This blog is part of our Rails 6 series. Rails 6.0 was recently released.

Before Rails 6

Before Rails 6, calling #html_safe? on a slice of an HTML safe string returns nil.

>> html_content = "<div>Hello, world!</div>".html_safe
# => "<div>Hello, world!</div>"
>> html_content.html_safe?
# => true
>> html_content[0..-1].html_safe?
# => nil

Also, before Rails 6, the ActiveSupport::SafeBuffer#* method does not preserve the HTML safe status as well.

>> line_break = "<br />".html_safe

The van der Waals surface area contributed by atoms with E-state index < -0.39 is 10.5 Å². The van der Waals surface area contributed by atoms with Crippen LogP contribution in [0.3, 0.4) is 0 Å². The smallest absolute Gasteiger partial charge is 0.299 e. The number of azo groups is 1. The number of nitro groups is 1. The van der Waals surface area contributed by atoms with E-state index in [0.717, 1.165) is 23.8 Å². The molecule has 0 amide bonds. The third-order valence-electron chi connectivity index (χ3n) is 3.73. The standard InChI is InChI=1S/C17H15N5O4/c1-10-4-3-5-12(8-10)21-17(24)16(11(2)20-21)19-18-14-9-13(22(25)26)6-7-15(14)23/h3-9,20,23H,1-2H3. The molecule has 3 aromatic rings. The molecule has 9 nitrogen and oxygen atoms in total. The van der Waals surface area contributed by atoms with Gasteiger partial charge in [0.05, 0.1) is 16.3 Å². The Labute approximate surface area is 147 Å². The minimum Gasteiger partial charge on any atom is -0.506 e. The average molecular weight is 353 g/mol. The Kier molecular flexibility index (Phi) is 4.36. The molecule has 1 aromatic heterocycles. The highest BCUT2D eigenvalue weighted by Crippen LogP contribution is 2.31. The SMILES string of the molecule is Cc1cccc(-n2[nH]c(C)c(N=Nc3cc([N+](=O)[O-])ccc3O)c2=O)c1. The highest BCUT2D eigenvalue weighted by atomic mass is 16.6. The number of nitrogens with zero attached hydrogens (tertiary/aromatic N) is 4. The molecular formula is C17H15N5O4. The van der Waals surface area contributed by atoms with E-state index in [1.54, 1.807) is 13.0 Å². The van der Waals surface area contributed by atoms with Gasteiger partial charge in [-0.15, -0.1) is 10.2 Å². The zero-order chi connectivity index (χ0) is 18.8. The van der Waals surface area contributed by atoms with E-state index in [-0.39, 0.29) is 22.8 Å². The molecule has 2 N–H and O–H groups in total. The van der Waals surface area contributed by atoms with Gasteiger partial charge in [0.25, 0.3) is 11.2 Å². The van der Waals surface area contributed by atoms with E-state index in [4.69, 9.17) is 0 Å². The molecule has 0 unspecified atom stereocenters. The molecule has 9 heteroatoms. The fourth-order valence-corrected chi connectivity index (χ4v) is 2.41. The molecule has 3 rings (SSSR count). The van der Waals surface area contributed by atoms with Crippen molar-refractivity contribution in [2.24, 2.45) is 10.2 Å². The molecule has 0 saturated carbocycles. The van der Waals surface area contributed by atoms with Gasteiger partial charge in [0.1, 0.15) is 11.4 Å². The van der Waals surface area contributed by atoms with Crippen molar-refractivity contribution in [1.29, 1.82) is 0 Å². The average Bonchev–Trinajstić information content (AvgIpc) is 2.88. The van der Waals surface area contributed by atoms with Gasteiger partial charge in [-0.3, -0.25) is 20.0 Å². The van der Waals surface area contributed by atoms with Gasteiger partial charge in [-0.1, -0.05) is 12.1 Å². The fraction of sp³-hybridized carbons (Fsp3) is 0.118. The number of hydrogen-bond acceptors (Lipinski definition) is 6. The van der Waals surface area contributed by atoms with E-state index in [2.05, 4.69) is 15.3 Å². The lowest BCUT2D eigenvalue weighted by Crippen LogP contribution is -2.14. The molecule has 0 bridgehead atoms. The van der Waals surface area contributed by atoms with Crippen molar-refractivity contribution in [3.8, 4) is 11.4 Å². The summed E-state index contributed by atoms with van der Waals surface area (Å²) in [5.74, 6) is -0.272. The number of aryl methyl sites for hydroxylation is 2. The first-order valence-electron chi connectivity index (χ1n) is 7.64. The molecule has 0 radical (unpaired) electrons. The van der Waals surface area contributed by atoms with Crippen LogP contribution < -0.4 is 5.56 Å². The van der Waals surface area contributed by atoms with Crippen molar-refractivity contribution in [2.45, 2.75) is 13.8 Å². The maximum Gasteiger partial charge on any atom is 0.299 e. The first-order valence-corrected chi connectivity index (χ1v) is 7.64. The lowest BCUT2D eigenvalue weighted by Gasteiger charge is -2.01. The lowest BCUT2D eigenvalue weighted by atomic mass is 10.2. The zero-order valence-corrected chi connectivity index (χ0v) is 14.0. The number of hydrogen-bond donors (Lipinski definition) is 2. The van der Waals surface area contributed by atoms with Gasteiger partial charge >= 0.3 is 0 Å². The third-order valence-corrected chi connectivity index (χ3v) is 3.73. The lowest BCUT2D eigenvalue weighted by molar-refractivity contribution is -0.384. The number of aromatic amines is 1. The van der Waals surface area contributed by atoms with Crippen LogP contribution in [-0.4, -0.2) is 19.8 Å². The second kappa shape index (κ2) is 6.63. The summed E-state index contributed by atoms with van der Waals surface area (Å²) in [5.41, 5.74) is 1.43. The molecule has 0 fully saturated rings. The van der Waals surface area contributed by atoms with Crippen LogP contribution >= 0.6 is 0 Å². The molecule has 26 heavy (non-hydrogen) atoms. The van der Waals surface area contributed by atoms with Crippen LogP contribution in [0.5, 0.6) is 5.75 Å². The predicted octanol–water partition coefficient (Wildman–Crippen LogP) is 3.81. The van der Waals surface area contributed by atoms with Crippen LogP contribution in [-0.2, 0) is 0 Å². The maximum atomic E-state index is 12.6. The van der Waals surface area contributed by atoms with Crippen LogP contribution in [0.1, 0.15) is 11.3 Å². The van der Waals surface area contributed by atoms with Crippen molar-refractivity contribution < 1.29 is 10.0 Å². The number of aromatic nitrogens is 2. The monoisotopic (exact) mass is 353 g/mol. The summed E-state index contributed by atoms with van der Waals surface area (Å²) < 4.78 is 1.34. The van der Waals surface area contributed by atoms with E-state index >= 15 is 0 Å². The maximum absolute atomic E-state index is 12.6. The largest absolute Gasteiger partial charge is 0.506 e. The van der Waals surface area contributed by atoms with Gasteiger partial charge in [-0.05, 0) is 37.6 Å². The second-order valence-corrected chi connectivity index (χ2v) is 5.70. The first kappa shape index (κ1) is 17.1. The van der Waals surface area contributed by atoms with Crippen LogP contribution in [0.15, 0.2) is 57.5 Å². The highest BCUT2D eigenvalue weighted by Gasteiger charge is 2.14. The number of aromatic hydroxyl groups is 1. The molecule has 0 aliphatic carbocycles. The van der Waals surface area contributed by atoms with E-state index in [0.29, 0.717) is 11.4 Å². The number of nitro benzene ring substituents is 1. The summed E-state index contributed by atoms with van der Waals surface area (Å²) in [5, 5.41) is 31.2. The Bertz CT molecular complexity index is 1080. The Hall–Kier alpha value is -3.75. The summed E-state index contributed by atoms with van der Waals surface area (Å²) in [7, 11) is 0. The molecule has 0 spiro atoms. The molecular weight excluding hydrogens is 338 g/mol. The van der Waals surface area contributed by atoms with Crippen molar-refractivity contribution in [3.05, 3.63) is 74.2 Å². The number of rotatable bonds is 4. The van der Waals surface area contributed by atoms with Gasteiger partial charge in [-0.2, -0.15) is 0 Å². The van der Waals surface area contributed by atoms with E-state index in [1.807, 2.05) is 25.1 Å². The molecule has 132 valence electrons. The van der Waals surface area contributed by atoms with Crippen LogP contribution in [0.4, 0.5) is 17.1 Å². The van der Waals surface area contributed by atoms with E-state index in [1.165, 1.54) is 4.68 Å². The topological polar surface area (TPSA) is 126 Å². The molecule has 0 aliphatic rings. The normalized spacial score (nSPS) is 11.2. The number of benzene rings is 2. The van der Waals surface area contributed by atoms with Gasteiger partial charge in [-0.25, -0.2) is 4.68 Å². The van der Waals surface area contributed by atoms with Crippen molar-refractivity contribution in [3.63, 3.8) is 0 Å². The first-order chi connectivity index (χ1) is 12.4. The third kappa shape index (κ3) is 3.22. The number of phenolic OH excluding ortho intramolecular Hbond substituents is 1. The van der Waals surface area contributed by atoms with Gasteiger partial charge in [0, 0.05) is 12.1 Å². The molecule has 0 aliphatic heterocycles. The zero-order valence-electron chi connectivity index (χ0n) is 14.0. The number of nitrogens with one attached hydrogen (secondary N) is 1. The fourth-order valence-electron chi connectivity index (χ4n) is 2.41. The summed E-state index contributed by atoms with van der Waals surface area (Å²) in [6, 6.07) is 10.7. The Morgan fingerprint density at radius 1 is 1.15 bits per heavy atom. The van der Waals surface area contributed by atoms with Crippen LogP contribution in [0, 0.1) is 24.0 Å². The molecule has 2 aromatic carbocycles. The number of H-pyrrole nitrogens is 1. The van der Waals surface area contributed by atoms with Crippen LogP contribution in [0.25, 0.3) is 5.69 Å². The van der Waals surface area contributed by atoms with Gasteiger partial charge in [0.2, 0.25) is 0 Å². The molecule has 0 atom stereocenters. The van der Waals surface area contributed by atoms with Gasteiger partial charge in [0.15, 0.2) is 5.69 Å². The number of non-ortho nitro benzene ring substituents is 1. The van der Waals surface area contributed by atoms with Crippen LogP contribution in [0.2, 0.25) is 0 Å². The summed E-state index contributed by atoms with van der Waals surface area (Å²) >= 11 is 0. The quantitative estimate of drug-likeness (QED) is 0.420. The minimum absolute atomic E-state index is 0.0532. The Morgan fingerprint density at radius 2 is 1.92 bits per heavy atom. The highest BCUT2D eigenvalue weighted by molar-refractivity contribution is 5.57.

# => "<br />"
>> line_break.html_safe?
# => true
>> two_line_breaks = (line_break * 2)
# => "<br /><br />"
>> two_line_breaks.html_safe?
# => nil

Rails 6 returns expected status of #html_safe?

In Rails 6, both of the above cases have been fixed properly.

Therefore, we will now get the status of #html_safe? as expected.

>> html_content = "<div>Hello, world!</div>".html_safe
# => "<div>Hello, world!</div>"
>> html_content.html_safe?
# => true
>> html_content[0..-1].html_safe?
# => true

>> line_break = "<br />".html_safe
# => "<br />"
>> line_break.html_safe?
# => true
>> two_line_breaks = (line_break * 2)
# => "<br /><br />"
>> two_line_breaks.html_safe?
# => true

Please check rails/rails#33808 and rails/rails#36012 for the relevant changes.